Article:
They are everywhere. When I close my eyes I see them. When I open my eyes they are there. I can see them out of the corner of my eye, shifting, floating. The scenes replay over and over again and they are always there. It is burned into my memory, the major events on those days that won’t leave me alone, that won’t leave themselves in the past.
Noises and smells can make it worse, trigger the ghosts from their hiding places and send me right back there with them when they were alive up until their final moment.
Whenever they appear, I sweat. At first it hits me like a blast of hot air. My recall of how the heat feels, that heat that fills every molecule of air. It is inescapable. Then the cold fear hits me. It is clammy and uncomfortable and I am helpless to move.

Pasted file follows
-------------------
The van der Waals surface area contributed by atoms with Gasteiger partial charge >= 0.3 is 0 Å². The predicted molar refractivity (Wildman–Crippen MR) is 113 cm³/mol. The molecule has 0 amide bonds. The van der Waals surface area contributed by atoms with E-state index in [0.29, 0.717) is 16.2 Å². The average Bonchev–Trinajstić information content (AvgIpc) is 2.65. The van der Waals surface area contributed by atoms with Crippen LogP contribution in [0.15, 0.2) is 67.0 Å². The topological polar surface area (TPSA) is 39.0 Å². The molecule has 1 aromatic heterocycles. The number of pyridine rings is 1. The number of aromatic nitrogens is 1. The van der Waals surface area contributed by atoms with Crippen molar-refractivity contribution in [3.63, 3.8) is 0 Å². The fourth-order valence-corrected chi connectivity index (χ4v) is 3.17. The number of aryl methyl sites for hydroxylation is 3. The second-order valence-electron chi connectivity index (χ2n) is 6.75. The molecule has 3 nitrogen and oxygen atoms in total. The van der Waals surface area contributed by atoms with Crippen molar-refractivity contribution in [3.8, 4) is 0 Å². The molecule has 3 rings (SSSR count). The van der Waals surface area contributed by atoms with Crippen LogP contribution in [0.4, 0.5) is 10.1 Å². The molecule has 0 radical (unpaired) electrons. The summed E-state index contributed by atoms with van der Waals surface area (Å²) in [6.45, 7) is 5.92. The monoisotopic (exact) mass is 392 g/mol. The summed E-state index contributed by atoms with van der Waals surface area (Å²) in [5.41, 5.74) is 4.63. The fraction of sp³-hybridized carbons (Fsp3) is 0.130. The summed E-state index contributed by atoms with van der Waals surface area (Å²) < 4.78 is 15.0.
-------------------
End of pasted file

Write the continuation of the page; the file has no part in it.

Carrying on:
When I am back there I see and feel everything.
The kids, that’s what gets me the most. I see them running around, playing, being kids, unwanted dogs running after them hoping for some food, some attention. Kids flying kites, running and laughing then in the next instant they are red mist. Gone, like they never existed. Same with my buddies. One minute we’re talking, laughing, playing music to get us pumped then we hear the whistle followed by the blast that turns everything silent, sucked in to a momentary void, before we’re dropped back in to the action. Muted chaos is all around us. Where is everybody? The dust is thick and there are glimpses of bodies strewn around me, not moving. They have changed from lively, tanned people to gray, still mannequins.
At this time of year, I ignore the knocks on the door. I don’t need to see the grim or gruesome, the axe through the head and the blood running down faces, the zombies with their flesh rotting away leaving exposed bone and dead eyes looking back at me; I’ve seen it first-hand already.